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A stickier baseball could have unintended consequences

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Tuesday’s Say Hey, Baseball features a stickier baseball, a flooded ballpark, and massive public screw-ups.

St Louis Cardinals v Los Angeles Angels of Anaheim Photo by Sean M. Haffey/Getty Images

Rob Manfred is borderline obsessed with changing the game of baseball. He’s already gotten rid of the intentional walk, he’s seriously talking about changing the strike zone, and now? Now Rob Manfred wants to introduce a stickier baseball into the mix. You read that right. Manfred has commissioned Rawlings to make a baseball with a tacky leather surface to enhance grip, according to Jeff Passan at Yahoo! Sports. This is just the latest iteration of the project, which started last year with the use of bright white tacky baseballs for two days in the AFL.

This isn’t about pace of play, shockingly. That’s been Manfred’s baby, but this isn’t about that. It’s about better enforcement of the foreign substances rule, which has gotten lax in recent years. When a player like Michael Pineda is ejected for having pine tar on his hands, that’s an extreme situation, because every other lesser offense completely slides. Pitchers typically use a mixture that they feel helps them grip and control the ball better, and hitters usually agree. But Manfred has apparently grown tired of the players’ detente on this issue. A tackier baseball would mean that players would no longer need to use any foreign substance to help them with grip.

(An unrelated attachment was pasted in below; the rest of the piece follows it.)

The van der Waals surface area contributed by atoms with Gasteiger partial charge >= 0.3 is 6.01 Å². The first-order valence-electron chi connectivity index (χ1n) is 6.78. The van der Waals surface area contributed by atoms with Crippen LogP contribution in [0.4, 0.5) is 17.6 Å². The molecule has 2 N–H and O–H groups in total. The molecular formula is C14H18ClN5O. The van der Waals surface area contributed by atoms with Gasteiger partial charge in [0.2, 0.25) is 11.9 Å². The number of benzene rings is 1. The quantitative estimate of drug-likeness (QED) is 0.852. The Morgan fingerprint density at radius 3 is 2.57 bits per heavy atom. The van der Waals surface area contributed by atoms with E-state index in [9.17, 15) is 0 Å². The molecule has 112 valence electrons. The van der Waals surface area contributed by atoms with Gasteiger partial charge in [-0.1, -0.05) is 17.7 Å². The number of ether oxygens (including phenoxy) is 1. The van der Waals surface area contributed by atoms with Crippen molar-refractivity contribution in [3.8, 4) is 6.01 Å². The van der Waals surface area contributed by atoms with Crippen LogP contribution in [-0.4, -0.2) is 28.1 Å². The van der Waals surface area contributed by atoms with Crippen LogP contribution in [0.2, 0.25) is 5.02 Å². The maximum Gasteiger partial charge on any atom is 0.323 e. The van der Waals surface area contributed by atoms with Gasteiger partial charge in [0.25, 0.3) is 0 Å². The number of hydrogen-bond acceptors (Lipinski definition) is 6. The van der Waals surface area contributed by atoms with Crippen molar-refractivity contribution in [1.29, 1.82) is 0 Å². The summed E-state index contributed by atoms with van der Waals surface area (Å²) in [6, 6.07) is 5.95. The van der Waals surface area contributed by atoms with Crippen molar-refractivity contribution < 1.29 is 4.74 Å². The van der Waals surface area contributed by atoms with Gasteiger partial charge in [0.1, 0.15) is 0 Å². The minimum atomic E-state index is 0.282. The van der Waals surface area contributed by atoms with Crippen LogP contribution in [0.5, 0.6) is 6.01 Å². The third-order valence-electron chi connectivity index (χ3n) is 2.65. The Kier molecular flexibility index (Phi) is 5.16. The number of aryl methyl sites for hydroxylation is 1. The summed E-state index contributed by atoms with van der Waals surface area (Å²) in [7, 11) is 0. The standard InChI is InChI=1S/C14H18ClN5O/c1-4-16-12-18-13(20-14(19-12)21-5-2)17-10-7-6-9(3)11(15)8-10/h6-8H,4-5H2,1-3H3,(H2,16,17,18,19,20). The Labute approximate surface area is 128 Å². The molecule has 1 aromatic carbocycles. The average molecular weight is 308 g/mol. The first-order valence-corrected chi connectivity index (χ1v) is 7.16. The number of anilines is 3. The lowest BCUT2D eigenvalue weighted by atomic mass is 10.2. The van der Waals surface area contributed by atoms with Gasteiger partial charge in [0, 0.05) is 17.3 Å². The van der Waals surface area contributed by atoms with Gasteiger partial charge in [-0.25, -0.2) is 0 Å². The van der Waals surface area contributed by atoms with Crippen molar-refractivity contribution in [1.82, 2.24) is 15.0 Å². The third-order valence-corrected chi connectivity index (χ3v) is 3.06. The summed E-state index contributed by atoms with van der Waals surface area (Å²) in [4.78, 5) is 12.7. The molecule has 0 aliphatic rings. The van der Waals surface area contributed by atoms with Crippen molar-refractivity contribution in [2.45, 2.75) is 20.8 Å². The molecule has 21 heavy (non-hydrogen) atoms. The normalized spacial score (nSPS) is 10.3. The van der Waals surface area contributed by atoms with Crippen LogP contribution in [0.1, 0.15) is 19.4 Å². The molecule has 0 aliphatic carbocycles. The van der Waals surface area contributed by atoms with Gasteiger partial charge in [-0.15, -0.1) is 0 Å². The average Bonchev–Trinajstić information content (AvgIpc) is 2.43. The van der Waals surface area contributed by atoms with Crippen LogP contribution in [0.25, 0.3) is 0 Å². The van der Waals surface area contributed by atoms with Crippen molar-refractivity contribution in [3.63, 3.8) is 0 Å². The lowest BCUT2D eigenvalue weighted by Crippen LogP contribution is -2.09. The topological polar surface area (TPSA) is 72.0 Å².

Passan points out that there could be a lot of unintended consequences. Players might be able to see the ball better, for instance. And if seeing the ball better is a consequence that leads to more offense, which something that falls under Manfred’s "pace of action" obsession, then I’m sure he wouldn’t object. But one unintended consequence has to do with the special mud that every baseball is rubbed with before it’s used. If MLB started using a tackier baseballs, they would no longer need to be rubbed with Lena Blackburne Rubbing Mud, the substance that every single MLB baseball is slathered with prior to games. And without MLB as their main customer, that would signal almost certain doom for the company.

Manfred wants to change the game, and he intends to do it with or without the players’ agreement or involvement. Hopefully he’s thought this one through fully before unleashing it onto baseball at large.